Councilwoman wants empty rentals rented

Councilwoman wants empty rentals rented

HONOLULU (HawaiiNewsNow)

The Marin Tower on North Nimitz Highway has 236 rental units. It's one of twelve city-owned affordable housing projects.

Some of the apartments are empty but are being maintained with taxpayer money. Same at the Chinatown Gateway Plaza and Harbor Village. Among the three, about 30 units are going un-rented.

"If you have people in the middle-income range who are eligible and who qualify, let's allow them to get into the buildings because then it saves taxpayer money," City Councilwoman Carol Fukunaga said.

But for whatever reason that's not happening. Fukunaga said the buildings were designed to be for renters across a broad income range. But most of the units go to lower income earners. The benchmark is a single person with an annual income of $40,000 or less.

Chinatown Community Center Association president Wes Fong said that's hurting Chinatown businesses because people who live in the affordable housing units have less spending money.

"What you're creating really is, and I hate to say it, but you're creating a low income ghetto. It's already a rental ghetto," he said.

Fukunaga authored Resolution 14-121. She wants the city to allow people with incomes as high as $55,000 to rent the empty apartments. She said those people would have more money to spend in Chinatown stores.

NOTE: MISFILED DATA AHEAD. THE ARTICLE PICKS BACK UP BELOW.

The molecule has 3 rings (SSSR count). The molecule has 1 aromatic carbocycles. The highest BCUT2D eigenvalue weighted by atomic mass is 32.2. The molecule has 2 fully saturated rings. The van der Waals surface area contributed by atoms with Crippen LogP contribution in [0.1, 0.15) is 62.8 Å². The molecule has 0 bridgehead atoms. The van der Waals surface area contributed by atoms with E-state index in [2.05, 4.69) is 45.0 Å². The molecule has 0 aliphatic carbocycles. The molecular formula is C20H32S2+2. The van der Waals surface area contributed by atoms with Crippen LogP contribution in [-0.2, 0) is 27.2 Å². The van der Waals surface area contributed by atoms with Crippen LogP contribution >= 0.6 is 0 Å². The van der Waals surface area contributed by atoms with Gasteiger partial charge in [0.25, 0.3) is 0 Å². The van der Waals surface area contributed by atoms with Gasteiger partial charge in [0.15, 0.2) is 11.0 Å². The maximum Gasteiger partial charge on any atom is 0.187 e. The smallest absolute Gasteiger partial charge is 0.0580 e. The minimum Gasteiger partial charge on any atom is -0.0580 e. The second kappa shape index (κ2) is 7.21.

"We want to restore a balance in Chinatown," she said.

But Chinatown store owner Paul Min is skeptical.

"Those people usually work late. We close early. That's another key factor there," he said.

He believes the bigger problems Chinatown merchants face are homelessness and not enough public parking.

Fukunaga agrees those are issues, but thinks her rental idea could be a game changer.

"It really could mean the difference between the area really going into an economic tailspin," she said.

Fukunaga said her plan won't displace low income renters who live in the Chinatown buildings. She said it would add tenants who have a little more money, and fill a void that's costing taxpayers money.

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